When creating a self referential join through another table, you must think of each entry as a new row even if two of the columns have the same number, but in reverse position. For example, if you are creating an app where a user is a follower of other users that may or may not follow him, you must have two rows, one where the follower is person A and the following is person B, and the second where the follower is person B and the following is person A.
This can be problematic to think of in terms of what each column should be called, but you can find this out through trial and error in Ruby on Rails by listing the methods that your model responds to, and sorting by that alphabetically on each line through the Rails console.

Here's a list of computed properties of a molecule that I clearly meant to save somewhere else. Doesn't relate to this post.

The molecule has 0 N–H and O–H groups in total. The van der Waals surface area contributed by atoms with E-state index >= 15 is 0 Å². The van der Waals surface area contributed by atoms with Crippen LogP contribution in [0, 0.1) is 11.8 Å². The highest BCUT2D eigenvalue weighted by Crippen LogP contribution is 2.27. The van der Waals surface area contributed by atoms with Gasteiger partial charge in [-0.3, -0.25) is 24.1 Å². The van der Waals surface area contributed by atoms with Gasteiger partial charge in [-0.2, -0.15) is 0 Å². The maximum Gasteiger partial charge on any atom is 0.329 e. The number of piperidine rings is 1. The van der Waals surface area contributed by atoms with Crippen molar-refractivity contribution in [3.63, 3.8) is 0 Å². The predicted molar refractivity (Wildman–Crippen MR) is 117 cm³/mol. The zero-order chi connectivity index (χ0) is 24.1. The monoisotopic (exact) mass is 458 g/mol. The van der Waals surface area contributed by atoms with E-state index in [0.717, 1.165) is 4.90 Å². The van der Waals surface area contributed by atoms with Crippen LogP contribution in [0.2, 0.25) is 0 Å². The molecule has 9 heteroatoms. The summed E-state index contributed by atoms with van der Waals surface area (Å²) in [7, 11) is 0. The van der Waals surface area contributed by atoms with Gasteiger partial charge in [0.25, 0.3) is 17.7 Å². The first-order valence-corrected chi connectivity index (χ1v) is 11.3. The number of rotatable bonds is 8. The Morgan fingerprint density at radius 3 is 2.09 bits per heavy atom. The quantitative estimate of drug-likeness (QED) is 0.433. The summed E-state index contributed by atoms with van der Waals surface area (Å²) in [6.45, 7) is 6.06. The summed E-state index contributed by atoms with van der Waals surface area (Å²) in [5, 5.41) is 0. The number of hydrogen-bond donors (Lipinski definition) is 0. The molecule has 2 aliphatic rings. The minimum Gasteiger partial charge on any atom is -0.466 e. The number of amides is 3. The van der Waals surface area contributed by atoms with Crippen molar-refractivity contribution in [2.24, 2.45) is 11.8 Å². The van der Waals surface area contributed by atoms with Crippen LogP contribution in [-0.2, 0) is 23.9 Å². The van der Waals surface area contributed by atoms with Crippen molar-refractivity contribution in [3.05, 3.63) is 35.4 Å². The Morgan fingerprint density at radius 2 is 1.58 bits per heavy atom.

class User < ActiveRecord::Base ... has_many :followed_user_relationships, class_name: "FollowingRelationship", foreign_key: :follower_id has_many :followed_users, through: :followed_user_relationships ... end
This code would give you the ability to look at the users that are following you by calling the method
followed_users. You can then manipulate that data by linking to their page or displaying some type of information about them.